The Hama Hama Co. Has Made the Oyster Its World

The pearl of the Hama Hama Co. is its Hood Canal oyster farm

This story appears in the August 2019 issue and is presented by Impact WashingtonClick here for a free subscription.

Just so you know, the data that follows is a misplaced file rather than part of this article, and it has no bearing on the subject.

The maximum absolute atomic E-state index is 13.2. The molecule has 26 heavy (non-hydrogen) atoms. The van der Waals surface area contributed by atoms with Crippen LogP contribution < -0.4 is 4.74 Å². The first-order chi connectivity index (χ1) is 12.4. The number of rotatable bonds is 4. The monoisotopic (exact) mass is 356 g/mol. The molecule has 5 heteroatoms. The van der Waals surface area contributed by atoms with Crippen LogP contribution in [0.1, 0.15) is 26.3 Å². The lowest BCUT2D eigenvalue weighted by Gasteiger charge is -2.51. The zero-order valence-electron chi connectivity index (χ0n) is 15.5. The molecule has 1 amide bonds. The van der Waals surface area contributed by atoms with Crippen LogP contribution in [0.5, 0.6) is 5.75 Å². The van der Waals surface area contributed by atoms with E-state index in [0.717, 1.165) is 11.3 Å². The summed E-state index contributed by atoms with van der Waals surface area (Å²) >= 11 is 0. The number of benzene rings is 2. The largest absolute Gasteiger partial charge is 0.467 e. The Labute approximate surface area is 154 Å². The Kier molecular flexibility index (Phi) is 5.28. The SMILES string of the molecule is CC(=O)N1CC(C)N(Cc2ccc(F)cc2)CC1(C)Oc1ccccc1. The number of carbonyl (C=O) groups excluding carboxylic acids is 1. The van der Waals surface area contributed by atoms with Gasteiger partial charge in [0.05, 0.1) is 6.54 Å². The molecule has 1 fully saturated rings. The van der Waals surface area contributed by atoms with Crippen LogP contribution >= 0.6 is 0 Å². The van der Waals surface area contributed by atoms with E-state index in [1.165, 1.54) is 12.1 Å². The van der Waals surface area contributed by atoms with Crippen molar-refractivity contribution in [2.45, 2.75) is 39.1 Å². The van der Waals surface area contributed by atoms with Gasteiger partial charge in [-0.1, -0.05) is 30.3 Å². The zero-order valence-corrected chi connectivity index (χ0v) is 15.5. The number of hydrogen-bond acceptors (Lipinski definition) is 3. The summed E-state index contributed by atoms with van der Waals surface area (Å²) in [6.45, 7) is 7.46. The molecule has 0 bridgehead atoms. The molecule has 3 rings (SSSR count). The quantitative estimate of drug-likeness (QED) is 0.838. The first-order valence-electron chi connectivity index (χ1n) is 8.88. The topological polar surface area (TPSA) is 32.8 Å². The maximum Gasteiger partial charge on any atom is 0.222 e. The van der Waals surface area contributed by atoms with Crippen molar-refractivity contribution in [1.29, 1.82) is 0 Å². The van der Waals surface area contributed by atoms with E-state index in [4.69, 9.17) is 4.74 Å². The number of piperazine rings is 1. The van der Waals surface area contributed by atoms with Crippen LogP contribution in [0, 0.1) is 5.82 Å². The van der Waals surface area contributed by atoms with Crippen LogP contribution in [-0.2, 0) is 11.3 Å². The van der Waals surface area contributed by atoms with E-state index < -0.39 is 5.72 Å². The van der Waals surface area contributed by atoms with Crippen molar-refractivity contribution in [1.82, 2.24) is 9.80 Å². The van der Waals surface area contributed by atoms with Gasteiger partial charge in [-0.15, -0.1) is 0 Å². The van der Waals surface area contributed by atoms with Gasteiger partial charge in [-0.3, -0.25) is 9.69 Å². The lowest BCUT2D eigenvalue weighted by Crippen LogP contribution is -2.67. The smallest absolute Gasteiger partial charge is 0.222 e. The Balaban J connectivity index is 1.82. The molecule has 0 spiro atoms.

The Hama Hama Co. is located at the confluence of the Hamma Hamma River and Hood Canal on Washington’s Olympic Peninsula, where it harvests fresh oysters and clams. The shellfish are sold directly to consumers and chefs across the country and through its farm store in Lilliwaup — where it also operates the Oyster Saloon, featuring fresh oysters, clams and cold beer. The company, which employs some 30 people, was founded in 1922 but its roots date back to the 1890s, when Daniel Miller Robbins purchased timberland along Hood Canal. Bart Robbins took over the logging company in the 1950s and branched into the oyster business. Today, the company is still a family-run venture. In addition to farming shellfish and trees, Hama Hama grows kelp and grass-fed beef, mills lumber, hosts culinary events and educational tours, and distributes oysters in the Puget Sound region for a network of small shellfish farms. 

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